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US urges immediate end to deadly S. Sudan clashes

South Sudan's President Salva Kiir signs a peace agreement in Juba on August 26, 2015, designed to end 20 months of civil war/AFP

South Sudan’s President Salva Kiir signs a peace agreement in Juba on August 26, 2015, designed to end 20 months of civil war/AFP

WASHINGTON, United States, Jul 11 – The United States urged an immediate end to violence in South Sudan Sunday after fresh clashes left scores dead in the capital, threatening the young nation’s shaky peace deal.

The battles are the first between the army and ex-rebels in Juba since rebel leader Riek Machar returned in April to take up the post of vice president under wartime enemy President Salva Kiir, following the three-year conflict that has killed thousands and sparked a humanitarian crisis.

The US State Department said it was ordering all non-essential personnel out of the country, and condemned reports that civilian sites had been attacked in the latest bout of violence, which left at least 150 soldiers dead on both sides. Local media gave a higher toll of around 270.

Washington pressed “both leaders and their political allies and commanders to immediately restrain their forces from further fighting, return them to barracks and prevent additional violence and bloodshed,” State Department spokesman John Kirby said in a statement.

“The United States is determined to ensure appropriate measures are taken to hold accountable those responsible for continuing fighting and violations of international humanitarian law, including attacks on the UN Mission in South Sudan (UNMISS) and targeting of civilians.”

The violence comes a day after the world’s youngest country marked its fifth anniversary of independence, and is a fresh blow to the peace deal that has failed to end the civil war that broke out in December 2013 when Kiir accused his sacked deputy Machar of plotting a coup.

The latest clashes began Friday in Juba and continued over the weekend. City residents hunkered down or began fleeing their homes as the UN reported the use of mortars, rocket-propelled grenades and “heavy ground assault weaponry”. Helicopter gunships and tanks were also deployed.

Washington’s warning came as the United Nations Security Council held an emergency meeting, urging both sides to end fighting and calling for more peacekeepers.

The council’s 15 member countries demanded Kiir and Machar “genuinely commit themselves to the full and immediate implementation of the peace agreement, including the permanent ceasefire and redeployment of military forces from Juba”.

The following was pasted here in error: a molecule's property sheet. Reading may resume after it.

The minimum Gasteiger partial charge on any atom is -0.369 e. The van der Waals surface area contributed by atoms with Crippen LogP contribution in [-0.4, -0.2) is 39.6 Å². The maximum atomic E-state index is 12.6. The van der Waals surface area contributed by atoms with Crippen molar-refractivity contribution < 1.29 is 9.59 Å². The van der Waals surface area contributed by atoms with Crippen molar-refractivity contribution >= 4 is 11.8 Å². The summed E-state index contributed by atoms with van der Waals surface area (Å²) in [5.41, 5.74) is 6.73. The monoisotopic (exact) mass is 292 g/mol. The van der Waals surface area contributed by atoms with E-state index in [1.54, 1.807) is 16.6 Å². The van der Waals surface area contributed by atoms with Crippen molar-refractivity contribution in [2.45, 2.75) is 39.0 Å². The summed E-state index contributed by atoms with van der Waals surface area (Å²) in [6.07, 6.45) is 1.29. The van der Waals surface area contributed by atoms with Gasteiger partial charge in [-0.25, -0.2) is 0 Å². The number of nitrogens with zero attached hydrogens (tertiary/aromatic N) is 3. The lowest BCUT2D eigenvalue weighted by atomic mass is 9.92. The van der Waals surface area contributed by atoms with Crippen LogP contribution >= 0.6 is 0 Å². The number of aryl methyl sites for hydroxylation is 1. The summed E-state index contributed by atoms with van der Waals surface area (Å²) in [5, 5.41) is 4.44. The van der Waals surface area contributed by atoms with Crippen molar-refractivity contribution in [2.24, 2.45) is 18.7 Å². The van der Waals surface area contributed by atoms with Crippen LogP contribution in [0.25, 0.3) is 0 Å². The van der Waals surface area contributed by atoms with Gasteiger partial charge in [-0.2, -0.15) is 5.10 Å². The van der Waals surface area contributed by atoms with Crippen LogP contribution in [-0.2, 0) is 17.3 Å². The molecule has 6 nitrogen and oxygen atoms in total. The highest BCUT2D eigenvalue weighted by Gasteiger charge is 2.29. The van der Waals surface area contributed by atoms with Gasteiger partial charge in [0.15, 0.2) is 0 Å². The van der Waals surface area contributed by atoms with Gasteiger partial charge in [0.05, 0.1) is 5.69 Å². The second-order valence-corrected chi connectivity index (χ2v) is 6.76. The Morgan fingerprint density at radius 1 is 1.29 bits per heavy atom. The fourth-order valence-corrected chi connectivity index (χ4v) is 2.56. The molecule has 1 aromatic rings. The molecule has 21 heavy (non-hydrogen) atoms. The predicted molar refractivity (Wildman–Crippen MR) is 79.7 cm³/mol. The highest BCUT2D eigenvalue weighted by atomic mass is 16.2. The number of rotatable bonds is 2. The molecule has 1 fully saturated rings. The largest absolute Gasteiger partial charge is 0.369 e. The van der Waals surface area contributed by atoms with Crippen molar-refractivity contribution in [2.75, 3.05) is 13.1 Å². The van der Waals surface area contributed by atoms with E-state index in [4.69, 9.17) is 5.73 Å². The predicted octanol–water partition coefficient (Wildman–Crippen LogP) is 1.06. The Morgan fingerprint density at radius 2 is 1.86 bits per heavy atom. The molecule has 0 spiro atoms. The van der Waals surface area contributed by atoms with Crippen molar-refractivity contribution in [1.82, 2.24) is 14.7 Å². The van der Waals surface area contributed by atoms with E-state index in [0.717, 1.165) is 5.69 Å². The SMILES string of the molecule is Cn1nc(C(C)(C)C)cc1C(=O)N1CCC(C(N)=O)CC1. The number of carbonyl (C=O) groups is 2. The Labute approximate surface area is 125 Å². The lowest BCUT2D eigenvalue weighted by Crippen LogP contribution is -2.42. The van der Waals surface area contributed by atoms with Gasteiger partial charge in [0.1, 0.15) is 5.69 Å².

‘Shocked and appalled’

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South Sudan’s information minister Michael Makuei blamed the former rebels for the violence and insisted Sunday afternoon the government was “in full control of Juba”.

Regional leaders, including from Kenya and Sudan, urged an end to the fighting and plan to hold a special summit in Nairobi on Monday.

UN Secretary General Ban Ki-moon said he was “shocked and appalled” at the resumption in fighting and urged both sides to halt the violence.

Makuei said Kiir would call for a ceasefire.

“We are expecting his excellency the president will issue a unilateral ceasefire, binding on his forces. We hope the First Vice President Riek Machar will follow suit,” he said.

Aid workers said a UN camp housing around 28,000 people previously uprooted by the war had been caught in the crossfire, wounding some civilians.

A steady stream of people clutching children and possessions headed for the hoped-for refuge of another UN base close to the city’s airport, only to find fighting erupting there as well. There were also reports of hundreds of South Sudanese crossing into neighbouring Uganda.

Kenya Airways suspended flights to Juba on Sunday, citing the “uncertain security situation”.

South Sudan has seen more fighting than peace since independence in July 2011, and an August 2015 peace deal was supposed to end the conflict but fighting has continued despite the establishment of a unity government.

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Tens of thousands have died in the violence, with close to three million forced from their homes and nearly five million survive on emergency food rations.

The humanitarian crisis has unfolded alongside an economic one with the currency collapsing and inflation spiralling out of control. The country’s mainstay oil industry is in tatters and regional towns have been razed.


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